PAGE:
# Bridge Rectifier Problem

• posted

Hi, I am using the following Bridge Rectifier

I applied the 50HZ , 16V sin Wave at the input and seeing 4.35 volts at the output using digital voltmeter and 194 volts using oscilloscope. My questions are

1. Is 4.35 volts correct output? If yes than why full wave bridge rectifier is stepping down the voltage?
2. Why scope is showing me 194 volts?

I have attached 22uF capacitor at the output too , no difference.

Thanks John

• posted

"john" schreef in bericht news: snipped-for-privacy@t21g2000vbo.googlegroups.com...

You must have made more then one mistake or maybe your equipment is crap.

How do you know you applied 16V/50Hz? Where did that voltage came from? Did it still measure 16V/50Hz after you connected the bridge? And after you connected the cap?

Your digital meter should show over 16Vac when measuring the open voltage source as you have no load. Usually digital meters are not designed to measure pulsating dc voltages like rectified sine waves. With the cap connected you should measure about 22Vdc or higher. Your scope sure is set to an 1:10 probe while you're using a 1:1 probe or no probe at all. Think you did not connect the bridge properly. Did you notice both ac connections at the same side of the device?

petrus bitbyter

• posted

Hi,

The input is coming from the function generator. SO, I measured it using the scope than connect the output to the bridge and see the input again on the input pins of the bridge. It was 16 volts peak to peak but the output is 140 volts peak to peak measured with the scope.

Yes I did notice the ac sign on the bridge.

Thanks John

• posted

"john"

** That IS the expected voltage.

The AC input is 16V p-p so after rectification becomes 8V peak MINUS the voltage drop of TWO diodes or about 1.1 volts at low curent.

The AVERAGE value of a rectified of a sine wave is 2/pi times the peak and DC meters will read that value.

6.9 x 2 /pi = 0.44

and 194 volts using oscilloscope.

** You need to set the scope's input to suit the probe in use.

** See above - no such thing is happening.
** Operator error.

** Try again, it should make a big one.

... Phil

• posted

If one side of the function generator output is grounded and one side of the scope input is grounded to the same point (possibly through the power cord green wire) you can get some quite unexpected readings on the scope (but that likely wouldn't account for the 140V you report).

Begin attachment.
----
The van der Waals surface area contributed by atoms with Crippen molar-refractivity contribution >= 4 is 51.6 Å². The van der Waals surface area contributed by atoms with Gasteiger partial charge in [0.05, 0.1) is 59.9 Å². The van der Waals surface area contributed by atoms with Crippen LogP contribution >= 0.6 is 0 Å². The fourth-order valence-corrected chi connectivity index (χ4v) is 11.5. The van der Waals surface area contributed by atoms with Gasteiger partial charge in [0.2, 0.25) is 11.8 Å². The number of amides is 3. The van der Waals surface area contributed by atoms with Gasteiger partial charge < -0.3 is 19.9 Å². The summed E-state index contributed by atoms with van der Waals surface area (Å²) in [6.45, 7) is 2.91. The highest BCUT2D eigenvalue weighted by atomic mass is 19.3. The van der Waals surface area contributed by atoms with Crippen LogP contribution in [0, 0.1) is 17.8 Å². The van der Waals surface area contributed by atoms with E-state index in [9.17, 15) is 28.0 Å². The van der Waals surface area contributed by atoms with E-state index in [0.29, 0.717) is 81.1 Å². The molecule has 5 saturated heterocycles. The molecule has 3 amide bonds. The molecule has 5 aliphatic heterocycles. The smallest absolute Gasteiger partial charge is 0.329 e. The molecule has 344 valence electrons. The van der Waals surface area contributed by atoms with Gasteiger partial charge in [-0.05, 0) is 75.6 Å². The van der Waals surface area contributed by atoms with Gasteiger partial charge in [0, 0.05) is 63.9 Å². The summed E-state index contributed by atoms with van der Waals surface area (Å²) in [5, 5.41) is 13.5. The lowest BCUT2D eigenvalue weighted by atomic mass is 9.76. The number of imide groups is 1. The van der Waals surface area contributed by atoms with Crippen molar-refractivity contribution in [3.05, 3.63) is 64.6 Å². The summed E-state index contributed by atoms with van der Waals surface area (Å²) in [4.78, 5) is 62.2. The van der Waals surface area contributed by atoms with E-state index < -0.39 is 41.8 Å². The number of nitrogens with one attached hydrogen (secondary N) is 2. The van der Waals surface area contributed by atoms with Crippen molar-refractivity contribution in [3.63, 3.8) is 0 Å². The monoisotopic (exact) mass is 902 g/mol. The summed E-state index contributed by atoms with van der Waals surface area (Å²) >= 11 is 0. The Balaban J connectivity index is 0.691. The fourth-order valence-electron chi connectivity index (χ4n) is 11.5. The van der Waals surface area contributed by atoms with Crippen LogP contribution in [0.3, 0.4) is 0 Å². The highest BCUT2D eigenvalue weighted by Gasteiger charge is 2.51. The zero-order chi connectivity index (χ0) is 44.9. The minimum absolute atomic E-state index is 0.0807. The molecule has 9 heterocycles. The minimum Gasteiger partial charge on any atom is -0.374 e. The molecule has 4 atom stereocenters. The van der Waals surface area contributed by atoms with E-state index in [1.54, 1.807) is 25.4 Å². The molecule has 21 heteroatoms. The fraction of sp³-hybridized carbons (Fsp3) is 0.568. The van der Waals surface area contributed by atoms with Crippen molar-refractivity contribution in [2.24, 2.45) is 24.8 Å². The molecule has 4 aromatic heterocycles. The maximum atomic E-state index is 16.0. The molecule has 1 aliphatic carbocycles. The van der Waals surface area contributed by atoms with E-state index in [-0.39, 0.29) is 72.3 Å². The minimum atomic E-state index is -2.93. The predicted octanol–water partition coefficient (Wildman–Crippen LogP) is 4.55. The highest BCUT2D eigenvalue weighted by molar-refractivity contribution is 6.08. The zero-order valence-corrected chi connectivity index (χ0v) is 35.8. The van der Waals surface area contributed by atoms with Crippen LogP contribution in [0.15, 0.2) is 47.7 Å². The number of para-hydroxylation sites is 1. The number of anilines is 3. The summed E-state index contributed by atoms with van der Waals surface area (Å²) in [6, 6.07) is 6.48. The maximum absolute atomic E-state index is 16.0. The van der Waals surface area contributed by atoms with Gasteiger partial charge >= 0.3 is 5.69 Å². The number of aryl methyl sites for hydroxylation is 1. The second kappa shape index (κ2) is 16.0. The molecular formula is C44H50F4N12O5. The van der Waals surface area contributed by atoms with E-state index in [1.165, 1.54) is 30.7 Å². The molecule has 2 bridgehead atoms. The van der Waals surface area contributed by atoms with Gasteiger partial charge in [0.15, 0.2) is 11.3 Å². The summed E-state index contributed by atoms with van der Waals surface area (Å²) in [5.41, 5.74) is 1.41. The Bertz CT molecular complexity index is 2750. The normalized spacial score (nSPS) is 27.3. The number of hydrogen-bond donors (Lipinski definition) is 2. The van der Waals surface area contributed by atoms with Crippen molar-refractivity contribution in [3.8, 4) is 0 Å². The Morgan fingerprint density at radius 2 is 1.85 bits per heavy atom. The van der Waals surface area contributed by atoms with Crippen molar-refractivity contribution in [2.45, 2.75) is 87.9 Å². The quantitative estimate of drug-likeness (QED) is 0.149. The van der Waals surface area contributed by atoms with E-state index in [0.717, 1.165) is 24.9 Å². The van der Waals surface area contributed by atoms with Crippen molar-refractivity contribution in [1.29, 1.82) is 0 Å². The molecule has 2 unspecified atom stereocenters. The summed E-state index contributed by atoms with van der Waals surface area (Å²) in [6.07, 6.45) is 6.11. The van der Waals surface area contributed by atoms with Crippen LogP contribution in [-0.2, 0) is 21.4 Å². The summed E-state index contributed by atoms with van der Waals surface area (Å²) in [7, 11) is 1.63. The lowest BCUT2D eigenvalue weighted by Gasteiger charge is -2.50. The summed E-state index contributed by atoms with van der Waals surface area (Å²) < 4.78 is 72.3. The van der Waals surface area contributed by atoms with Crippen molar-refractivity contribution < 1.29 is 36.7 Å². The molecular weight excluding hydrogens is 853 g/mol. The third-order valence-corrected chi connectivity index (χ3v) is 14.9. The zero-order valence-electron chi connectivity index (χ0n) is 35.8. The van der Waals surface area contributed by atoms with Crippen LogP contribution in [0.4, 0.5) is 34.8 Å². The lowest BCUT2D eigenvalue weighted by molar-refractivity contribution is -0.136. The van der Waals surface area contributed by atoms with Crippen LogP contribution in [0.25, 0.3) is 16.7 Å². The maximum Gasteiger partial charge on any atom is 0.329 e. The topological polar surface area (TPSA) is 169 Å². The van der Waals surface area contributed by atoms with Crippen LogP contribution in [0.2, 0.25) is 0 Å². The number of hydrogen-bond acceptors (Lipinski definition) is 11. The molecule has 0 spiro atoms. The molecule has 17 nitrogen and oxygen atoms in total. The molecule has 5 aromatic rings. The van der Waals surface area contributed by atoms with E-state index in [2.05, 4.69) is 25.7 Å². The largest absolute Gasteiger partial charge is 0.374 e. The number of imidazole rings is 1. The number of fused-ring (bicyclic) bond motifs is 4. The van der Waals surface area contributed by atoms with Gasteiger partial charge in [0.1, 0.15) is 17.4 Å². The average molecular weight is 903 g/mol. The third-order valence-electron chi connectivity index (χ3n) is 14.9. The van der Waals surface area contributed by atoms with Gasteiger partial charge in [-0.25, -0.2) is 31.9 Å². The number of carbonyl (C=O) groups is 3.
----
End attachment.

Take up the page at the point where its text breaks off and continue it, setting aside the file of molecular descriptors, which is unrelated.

Neither side of a bridge rectifier output can be connected to one side of its input - if you do connect them, you are shorting out a diode or two in the bridge.

```--
Peter Bennett, VE7CEI
peterbb4 (at) interchange.ubc.ca  ```
• posted

"Phil Allison"

Typo:

** 6.9 x 2 /pi = 4.4
• posted

let me see if I understand you.

You have 16 PP going into the bridge and have 140 V PP coming out?

That does not make a lot of sense to me unless you have something else attached to the bridge output that is inductive..

• posted

Double-check your connections AND range settings in both cases. For the scope, that sounds like a bad connection - the transformer supplying the signal is acting like a capacitor from the mains to scope input and return is via scope's ground - so the circuit you allege does not exist. In the case of the DVM a similar fault exists but the "ground" is via capacitive coupling from DVM to your hand and then more capacitive coupling to ground (all in series now "row, row your boat"...).

• posted

Probe set to x1, scope thinks it is x10. Set probe to x10.

Best regards, Spehro Pefhany

```--
"it's the network..."                          "The Journey is the reward"
speff@interlog.com             Info for manufacturers: http://www.trexon.com```
• posted

Obvious cockpit errors. If you don't know how to use your test=20 equipment you will get wild measurement errors.

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